JACKSON HOLE, Wyoming (Reuters) - Federal Reserve Chairman Ben Bernanke on Friday left the door wide open to a further easing of monetary policy, saying the stagnation in the U.S. labor market was a "grave concern," but he stopped short of providing a clear signal of imminent action.
His stark language gave a temporary lift to U.S. stocks, but economists walked away from the Fed chairman's remarks still divided over whether the central bank would launch a fresh round of bond purchases at its upcoming meeting in September.
Bernanke said the Fed had to weigh the costs as well as the benefits of more monetary stimulus, although he hinted the costs were likely worthwhile.
"As we assess the benefits and costs of alternative policy approaches ... we must not lose sight of the daunting economic challenges that confront our nation," Bernanke said at the Kansas City Fed's annual Jackson Hole symposium.
"Taking due account of the uncertainties and limits of its policy tools, the Federal Reserve will provide additional policy accommodation as needed to promote a stronger economic recovery and sustained improvement in labor market conditions in a context of price stability."
That was a somewhat weaker hint of policy easing than the minutes of the Fed's last policy meeting had delivered, but Bernanke's dour economic assessment left few doubts where his sympathy lay.
"The stagnation of the labor market in particular is a grave concern not only because of the enormous suffering and waste of human talent it entails, but also because persistently high levels of unemployment will wreak structural damage on our economy that could last for many years," Bernanke said.
Financial markets see-sawed in the wake of Bernanke's comments. U.S. stocks closed roughly where they were before Bernanke spoke, but yields on U.S. government bonds hit a three-week low in anticipation of Fed action and the U.S. dollar fell against both the euro and the yen.
EYES ON THE LABOR MARKET
In response to the financial crisis and recession of 2007-09, the Fed cut overnight interest rates to near zero and bought $2.3 trillion in government and mortgage securities in two separate rounds of so-called quantitative easing.
It next meets on September 12-13, and policymakers have been locked in debate over whether further bond purchases are warranted to spur a stronger recovery.
Economists said Bernanke's emphasis on the health of the job market throws an especially strong spotlight on a report due on September 7 on job growth in August. Hiring picked up in July but the jobless rate moved up to 8.3 percent.
"The speech did not add anything to the information that we had, but, importantly, it did not subtract anything either," said Roberto Perli, managing director of policy research at the International Strategy and Investment Group in Washington.
"It did not walk back an inch from the fairly dovish tone of the minutes," he said, adding it was "probably more a question of when, not if" on further asset purchases.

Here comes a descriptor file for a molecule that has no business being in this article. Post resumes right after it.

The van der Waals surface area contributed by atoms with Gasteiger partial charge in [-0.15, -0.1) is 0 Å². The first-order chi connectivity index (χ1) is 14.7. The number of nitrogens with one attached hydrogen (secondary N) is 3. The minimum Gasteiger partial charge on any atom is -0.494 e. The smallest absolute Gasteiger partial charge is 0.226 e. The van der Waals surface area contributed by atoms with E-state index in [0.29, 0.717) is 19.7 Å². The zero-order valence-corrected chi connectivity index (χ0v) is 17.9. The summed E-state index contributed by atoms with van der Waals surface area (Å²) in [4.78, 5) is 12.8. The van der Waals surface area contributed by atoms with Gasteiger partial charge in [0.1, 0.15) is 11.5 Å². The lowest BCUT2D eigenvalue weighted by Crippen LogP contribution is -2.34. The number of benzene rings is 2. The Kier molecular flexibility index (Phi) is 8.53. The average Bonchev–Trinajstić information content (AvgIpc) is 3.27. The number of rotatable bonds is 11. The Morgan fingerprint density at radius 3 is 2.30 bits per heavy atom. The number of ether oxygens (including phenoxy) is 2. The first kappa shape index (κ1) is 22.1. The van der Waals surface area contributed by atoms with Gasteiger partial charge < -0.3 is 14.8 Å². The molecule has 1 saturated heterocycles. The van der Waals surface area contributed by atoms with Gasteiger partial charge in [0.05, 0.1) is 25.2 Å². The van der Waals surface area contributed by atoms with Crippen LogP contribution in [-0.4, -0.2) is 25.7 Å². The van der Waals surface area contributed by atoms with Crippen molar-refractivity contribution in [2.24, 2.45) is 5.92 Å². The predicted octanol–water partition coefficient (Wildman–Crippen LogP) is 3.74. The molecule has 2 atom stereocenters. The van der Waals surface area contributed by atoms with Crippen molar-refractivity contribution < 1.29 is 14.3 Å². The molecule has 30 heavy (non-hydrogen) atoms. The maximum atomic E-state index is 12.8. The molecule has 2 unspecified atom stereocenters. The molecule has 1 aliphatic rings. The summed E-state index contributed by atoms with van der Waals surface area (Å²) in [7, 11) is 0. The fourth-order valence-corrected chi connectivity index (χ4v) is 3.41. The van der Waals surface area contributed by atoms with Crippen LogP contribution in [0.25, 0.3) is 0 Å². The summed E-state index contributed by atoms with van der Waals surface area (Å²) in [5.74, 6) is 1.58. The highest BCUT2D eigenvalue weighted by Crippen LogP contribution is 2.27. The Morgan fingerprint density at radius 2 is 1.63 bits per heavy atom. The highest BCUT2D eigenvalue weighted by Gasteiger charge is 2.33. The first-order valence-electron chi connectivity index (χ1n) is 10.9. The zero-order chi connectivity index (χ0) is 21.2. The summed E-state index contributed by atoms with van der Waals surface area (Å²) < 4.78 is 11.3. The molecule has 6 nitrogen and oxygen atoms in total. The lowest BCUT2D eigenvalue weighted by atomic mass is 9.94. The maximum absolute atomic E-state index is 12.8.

DOWNPLAYS RISKS OF UNCONVENTIONAL POLICIES
The Fed's aggressive efforts to prop up the economy have drawn criticism from Republican politicians for potentially sowing the seeds for inflation and asset bubbles.
Republican presidential hopeful Mitt Romney has said he does not think a third round of quantitative easing, or QE3 in market parlance, would help the economy, and some analysts think the central bank may be hesitant to act ahead of the November 6 presidential election. After September, the Fed has one more policy meeting in late October before Americans go to the polls.
Bernanke, however, downplayed the potential risks from the Fed's unconventional policies and argued the asset purchases had been quite effective at boosting economic growth.
"The costs of nontraditional policies, when considered carefully, appear manageable," he said.
The economy emerged from recession nearly three years ago, but growth has remained tepid. U.S. gross domestic product advanced at a 1.7 percent annual rate in the second quarter, too weak to bring down the nation's elevated unemployment rate.
"Unless the economy begins to grow more quickly than it has recently, the unemployment rate is likely to remain far above levels consistent with maximum sustainable employment," Bernanke said. The Fed is charged with pursuing both price stability and full employment.
Economic data has improved since the Fed's July 31-August 1 meeting, which came before the stronger-than-expected reading for July employment. Reports on retail sales, exports and housing have also been relatively solid.
A report on Friday showed U.S. consumer sentiment hit a three-month high in August, although pessimism on the future remained.
The economy's generally better tone has led some market participants to dial back their expectations of a fresh round of Fed bond purchases in September.
As an alternative, many economists say, the Fed may simply push further into the future the date it thinks it will finally start to move interest rates higher. The central bank has said since January that it expects to keep rates near zero at least through late 2014.